Remember a few years ago when women were putting udder cream all over their bodies and using hair conditioners that were made for horses on their own hair? Not long ago, there was a bit of a fad involving the use of products first intended for animals on humans. Lots of brands popped up on the market that weren’t really made for animals at all. They were made to sell to consumers who were interested in the fad.
While Bag Balm certainly benefited from this trend, it didn’t spring up as a result of it. The uses of Bag Balm have been known for decades because the produce has been on the market through many generations of humans.
With a texture like a slightly smoother and silkier version of Vaseline, the only thing that some people find unappealing about this miracle skin lotion is the smell. Some people thing it has a fresh grass smell or a feedlot smell. But that’s probably because the balm is used on many kinds of barnyard animals and has therefore become associated in many people’s minds with a barnyard. When you visit a petting zoo, for example, the smell you detect may not be the natural animal scent. In many cases, it’s Bag Balm.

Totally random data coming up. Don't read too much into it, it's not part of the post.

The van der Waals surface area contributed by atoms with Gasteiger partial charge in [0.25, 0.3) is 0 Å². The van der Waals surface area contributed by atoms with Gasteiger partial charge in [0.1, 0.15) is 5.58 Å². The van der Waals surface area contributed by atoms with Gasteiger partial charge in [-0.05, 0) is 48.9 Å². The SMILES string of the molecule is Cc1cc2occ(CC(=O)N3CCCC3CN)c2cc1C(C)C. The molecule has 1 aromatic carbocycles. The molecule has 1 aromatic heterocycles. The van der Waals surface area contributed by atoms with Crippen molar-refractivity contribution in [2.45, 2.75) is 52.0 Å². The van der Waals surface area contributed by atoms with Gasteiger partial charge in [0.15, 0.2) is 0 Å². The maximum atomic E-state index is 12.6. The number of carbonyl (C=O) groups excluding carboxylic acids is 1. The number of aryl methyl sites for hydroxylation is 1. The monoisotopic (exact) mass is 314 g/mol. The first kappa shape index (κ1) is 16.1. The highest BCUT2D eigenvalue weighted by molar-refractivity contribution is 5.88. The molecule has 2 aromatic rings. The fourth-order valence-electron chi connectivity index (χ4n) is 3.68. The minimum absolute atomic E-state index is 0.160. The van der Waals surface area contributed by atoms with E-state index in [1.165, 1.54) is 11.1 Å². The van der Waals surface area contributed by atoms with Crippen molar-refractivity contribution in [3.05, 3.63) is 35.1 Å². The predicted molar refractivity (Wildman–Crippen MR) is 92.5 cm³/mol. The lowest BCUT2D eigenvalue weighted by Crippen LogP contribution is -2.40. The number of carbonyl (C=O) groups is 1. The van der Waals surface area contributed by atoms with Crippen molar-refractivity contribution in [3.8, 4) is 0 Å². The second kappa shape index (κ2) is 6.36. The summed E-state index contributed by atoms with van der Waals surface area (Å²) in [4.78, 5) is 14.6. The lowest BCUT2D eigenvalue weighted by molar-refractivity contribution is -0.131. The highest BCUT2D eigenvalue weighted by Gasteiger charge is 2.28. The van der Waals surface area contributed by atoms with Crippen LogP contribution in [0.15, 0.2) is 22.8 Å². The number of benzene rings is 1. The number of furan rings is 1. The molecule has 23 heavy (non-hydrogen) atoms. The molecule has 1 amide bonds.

But for healing badly cracked and severely dry skin, there’s nothing better than Bag Balm. It can also be used as a shaving oil, for chapped lips and even for soothing minor burns that don’t break the skin. And of course, it can be used for calming razor burn and clipper rash — just as it is in many kinds of animals.
Bag Balm isn’t part of any fad, isn’t something only for women and doesn’t smell that bad. It’s a great product to have around if you have minor skin complaints that nothing else seems to heal. Bag Balm will probably work in your situations where nothing else will.